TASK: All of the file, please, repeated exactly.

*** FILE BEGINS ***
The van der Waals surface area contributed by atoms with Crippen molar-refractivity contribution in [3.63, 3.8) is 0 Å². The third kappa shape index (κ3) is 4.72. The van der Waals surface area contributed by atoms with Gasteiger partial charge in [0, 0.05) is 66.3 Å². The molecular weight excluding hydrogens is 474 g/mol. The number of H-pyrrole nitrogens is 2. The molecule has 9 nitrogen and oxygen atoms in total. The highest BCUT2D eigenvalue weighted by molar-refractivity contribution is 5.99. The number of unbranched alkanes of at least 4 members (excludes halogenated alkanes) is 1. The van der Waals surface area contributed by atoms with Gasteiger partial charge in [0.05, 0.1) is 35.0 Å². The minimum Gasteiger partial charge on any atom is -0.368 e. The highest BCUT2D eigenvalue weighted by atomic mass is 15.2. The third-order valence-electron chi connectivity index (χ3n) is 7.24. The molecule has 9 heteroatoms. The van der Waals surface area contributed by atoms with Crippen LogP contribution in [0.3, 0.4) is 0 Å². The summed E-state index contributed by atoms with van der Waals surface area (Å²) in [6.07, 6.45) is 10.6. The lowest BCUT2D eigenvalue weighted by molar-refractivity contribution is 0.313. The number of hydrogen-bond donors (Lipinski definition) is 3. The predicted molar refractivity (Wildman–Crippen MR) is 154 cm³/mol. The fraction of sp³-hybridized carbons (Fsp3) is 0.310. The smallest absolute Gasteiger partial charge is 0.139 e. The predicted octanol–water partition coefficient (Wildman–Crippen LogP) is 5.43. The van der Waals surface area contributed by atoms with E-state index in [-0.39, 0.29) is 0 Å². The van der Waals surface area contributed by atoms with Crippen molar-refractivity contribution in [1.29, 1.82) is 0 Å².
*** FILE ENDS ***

The van der Waals surface area contributed by atoms with Crippen molar-refractivity contribution in [3.63, 3.8) is 0 Å². The third kappa shape index (κ3) is 4.72. The van der Waals surface area contributed by atoms with Gasteiger partial charge in [0, 0.05) is 66.3 Å². The molecular weight excluding hydrogens is 474 g/mol. The number of H-pyrrole nitrogens is 2. The molecule has 9 nitrogen and oxygen atoms in total. The highest BCUT2D eigenvalue weighted by molar-refractivity contribution is 5.99. The number of unbranched alkanes of at least 4 members (excludes halogenated alkanes) is 1. The van der Waals surface area contributed by atoms with Gasteiger partial charge in [0.05, 0.1) is 35.0 Å². The minimum Gasteiger partial charge on any atom is -0.368 e. The highest BCUT2D eigenvalue weighted by atomic mass is 15.2. The third-order valence-electron chi connectivity index (χ3n) is 7.24. The molecule has 9 heteroatoms. The van der Waals surface area contributed by atoms with Crippen LogP contribution in [0.3, 0.4) is 0 Å². The summed E-state index contributed by atoms with van der Waals surface area (Å²) in [6.07, 6.45) is 10.6. The lowest BCUT2D eigenvalue weighted by molar-refractivity contribution is 0.313. The number of hydrogen-bond donors (Lipinski definition) is 3. The predicted molar refractivity (Wildman–Crippen MR) is 154 cm³/mol. The fraction of sp³-hybridized carbons (Fsp3) is 0.310. The smallest absolute Gasteiger partial charge is 0.139 e. The predicted octanol–water partition coefficient (Wildman–Crippen LogP) is 5.43. The van der Waals surface area contributed by atoms with E-state index in [-0.39, 0.29) is 0 Å². The van der Waals surface area contributed by atoms with Crippen molar-refractivity contribution in [1.29, 1.82) is 0 Å².